This technology is predominately applied to larger engines such as V6 and V8s. When you're cruising along the freeway your car only needs a small amount of power to keep it going at a steady speed. If you're driving a V8 vehicle, for example, you don't require all that much power to keep the car going. Cylinder deactivation effectively switches off two or four cylinders, automatically, when there are low demands from the driver. Most systems out there will transform from eight to four cylinder combustion, and back again when needed, without the driver even knowing. It's all a seamless and smooth transition. The end result is the economy of a four-cylinder engine when driving on the highway. It's quite smart.
Electric vehicle (EV)
EVs are only just becoming more and more popular. These run solely on electric power, much like any other battery-operated device. The electric motor turns the wheels, propelling the car forward. The main benefit is zero fuel consumption and zero exhaust emissions. The drawback is the battery; when it runs out the car stops. This is fine for petrol and diesel vehicles as you can simply go to a fuel station to fill up before it runs out. With an EV there are not many recharging stations around, which means you can only drive an EV for a short distance. Various governments around the world are looking to update the infrastructure to cater for EVs.
Hydrogen internal combustion engine
Although there are experiments underway with hydro fuel cell technology, which is basically an electric vehicle (EV), some experiments are also being run with hydrogen combustion engines. These retain a similar engine layout as a petrol engine, only instead of using petrol, hydrogen is used. It fires in much the same way only it produces about 20 per cent more power. This is a significant technology breakthrough and hydrogen is completely clean to the environment, producing zero emissions from the exhaust. The only problem is scientists are still trying to figure out an effective way of storing hydrogen and making it as convenient as petrol in terms of petrol stations and so on.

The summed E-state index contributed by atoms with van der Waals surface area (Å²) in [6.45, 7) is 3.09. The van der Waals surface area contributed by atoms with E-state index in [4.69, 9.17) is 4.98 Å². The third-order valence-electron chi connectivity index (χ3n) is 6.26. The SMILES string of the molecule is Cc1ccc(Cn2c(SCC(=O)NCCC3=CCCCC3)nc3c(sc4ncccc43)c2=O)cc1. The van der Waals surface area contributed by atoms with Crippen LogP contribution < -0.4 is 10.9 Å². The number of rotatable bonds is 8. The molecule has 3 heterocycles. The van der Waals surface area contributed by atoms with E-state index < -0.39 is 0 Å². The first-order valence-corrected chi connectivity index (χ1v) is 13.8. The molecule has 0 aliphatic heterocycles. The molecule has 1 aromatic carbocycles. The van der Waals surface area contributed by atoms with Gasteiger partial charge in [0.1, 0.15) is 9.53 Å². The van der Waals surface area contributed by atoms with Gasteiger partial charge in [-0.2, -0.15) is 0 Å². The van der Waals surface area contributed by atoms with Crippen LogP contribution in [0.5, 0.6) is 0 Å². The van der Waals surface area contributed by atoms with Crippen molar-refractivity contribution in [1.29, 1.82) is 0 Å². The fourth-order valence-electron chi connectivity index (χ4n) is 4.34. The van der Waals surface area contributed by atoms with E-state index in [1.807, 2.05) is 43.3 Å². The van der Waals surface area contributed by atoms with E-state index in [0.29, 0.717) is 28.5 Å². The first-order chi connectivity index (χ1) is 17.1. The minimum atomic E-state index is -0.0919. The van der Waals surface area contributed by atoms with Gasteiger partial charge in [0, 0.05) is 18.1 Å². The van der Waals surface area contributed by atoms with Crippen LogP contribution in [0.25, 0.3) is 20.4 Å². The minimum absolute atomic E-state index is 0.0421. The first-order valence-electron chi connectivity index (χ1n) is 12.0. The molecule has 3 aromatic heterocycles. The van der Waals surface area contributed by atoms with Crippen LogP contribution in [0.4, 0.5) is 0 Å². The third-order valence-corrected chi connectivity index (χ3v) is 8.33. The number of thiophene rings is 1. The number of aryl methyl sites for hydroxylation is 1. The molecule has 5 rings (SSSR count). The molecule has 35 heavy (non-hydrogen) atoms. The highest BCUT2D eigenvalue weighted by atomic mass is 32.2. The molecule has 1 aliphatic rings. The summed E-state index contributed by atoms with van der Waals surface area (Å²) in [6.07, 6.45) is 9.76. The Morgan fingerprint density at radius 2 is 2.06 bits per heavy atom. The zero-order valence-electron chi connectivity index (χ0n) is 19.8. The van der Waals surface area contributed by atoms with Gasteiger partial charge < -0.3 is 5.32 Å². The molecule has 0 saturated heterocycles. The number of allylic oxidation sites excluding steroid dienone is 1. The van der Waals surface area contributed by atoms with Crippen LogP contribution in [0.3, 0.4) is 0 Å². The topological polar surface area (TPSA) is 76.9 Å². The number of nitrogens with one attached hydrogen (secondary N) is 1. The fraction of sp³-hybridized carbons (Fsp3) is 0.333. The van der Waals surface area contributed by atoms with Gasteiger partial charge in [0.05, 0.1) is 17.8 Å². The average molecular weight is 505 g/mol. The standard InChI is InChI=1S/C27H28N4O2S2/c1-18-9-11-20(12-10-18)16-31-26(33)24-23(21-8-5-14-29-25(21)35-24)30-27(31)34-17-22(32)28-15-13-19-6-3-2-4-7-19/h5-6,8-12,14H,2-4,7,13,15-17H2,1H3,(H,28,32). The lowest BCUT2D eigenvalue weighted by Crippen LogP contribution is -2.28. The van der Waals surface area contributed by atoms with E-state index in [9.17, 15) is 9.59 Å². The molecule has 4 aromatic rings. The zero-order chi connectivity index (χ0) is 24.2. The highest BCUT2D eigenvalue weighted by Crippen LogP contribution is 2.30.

The alternator is the generator that recharges a car's battery when the engine is running. It uses the engine's revolutions to turn a pulley and generate and convert rotational energy into battery charge. Although this is a great technology as is, every engine needs one to survive - it's a necessity. Active alternators are now being introduced in vehicles from Mazda and BMW which use a clutch system to allow the alternator to free-spin when the battery level is fully charged. This means the engine doesn't need to work that tiny bit harder to spin the alternator, saving fuel. It's a minute step but it certainly helps. Some systems also disengage the alternator when maximum engine power and acceleration is demanded by the driver, allowing the engine to serve up every bit of output it has without being weighed down.
LPG gas compatibility
Almost all petrol vehicles can be converted to run on LPG (liquid petroleum gas). LPG is not only more environmentally friendly than petrol, it's also considerably cheaper - you could fill the tank from empty for under $40. There are a handful of vehicles on the new car market that come factory-fitted with LPG, but most require an aftermarket tank installation and some engine modifications. It's an ingenious idea but unfortunately it is yet to fully take off. Taxi companies see the benefits, with almost all taxi cabs in Australia featuring an LPG setup.